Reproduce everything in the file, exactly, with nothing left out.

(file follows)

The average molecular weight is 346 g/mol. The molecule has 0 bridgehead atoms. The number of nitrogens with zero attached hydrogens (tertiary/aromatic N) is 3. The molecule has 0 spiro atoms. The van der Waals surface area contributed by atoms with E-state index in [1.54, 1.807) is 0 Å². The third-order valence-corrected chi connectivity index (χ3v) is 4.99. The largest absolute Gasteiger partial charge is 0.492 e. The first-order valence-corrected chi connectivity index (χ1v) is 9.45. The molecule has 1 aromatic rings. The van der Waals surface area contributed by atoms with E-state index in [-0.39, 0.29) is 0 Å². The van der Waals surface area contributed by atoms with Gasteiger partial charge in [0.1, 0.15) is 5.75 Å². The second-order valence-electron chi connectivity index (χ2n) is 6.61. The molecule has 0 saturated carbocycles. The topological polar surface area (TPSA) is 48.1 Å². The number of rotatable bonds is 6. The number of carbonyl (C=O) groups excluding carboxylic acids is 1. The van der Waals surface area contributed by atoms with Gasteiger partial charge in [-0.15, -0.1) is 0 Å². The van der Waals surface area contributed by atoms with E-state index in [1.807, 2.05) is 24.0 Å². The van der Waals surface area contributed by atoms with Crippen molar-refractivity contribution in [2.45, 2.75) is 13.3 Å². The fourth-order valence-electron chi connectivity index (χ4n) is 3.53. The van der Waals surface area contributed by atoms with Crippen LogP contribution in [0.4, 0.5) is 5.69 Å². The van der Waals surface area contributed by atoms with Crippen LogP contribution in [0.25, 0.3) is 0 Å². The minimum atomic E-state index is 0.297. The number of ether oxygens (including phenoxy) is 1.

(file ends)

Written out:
The average molecular weight is 346 g/mol. The molecule has 0 bridgehead atoms. The number of nitrogens with zero attached hydrogens (tertiary/aromatic N) is 3. The molecule has 0 spiro atoms. The van der Waals surface area contributed by atoms with E-state index in [1.54, 1.807) is 0 Å². The third-order valence-corrected chi connectivity index (χ3v) is 4.99. The largest absolute Gasteiger partial charge is 0.492 e. The first-order valence-corrected chi connectivity index (χ1v) is 9.45. The molecule has 1 aromatic rings. The van der Waals surface area contributed by atoms with E-state index in [-0.39, 0.29) is 0 Å². The van der Waals surface area contributed by atoms with Gasteiger partial charge in [0.1, 0.15) is 5.75 Å². The second-order valence-electron chi connectivity index (χ2n) is 6.61. The molecule has 0 saturated carbocycles. The topological polar surface area (TPSA) is 48.1 Å². The number of rotatable bonds is 6. The number of carbonyl (C=O) groups excluding carboxylic acids is 1. The van der Waals surface area contributed by atoms with Gasteiger partial charge in [-0.15, -0.1) is 0 Å². The van der Waals surface area contributed by atoms with E-state index in [1.807, 2.05) is 24.0 Å². The van der Waals surface area contributed by atoms with Crippen molar-refractivity contribution in [2.45, 2.75) is 13.3 Å². The fourth-order valence-electron chi connectivity index (χ4n) is 3.53. The van der Waals surface area contributed by atoms with Crippen LogP contribution in [0.4, 0.5) is 5.69 Å². The van der Waals surface area contributed by atoms with Crippen LogP contribution in [0.25, 0.3) is 0 Å². The minimum atomic E-state index is 0.297. The number of ether oxygens (including phenoxy) is 1.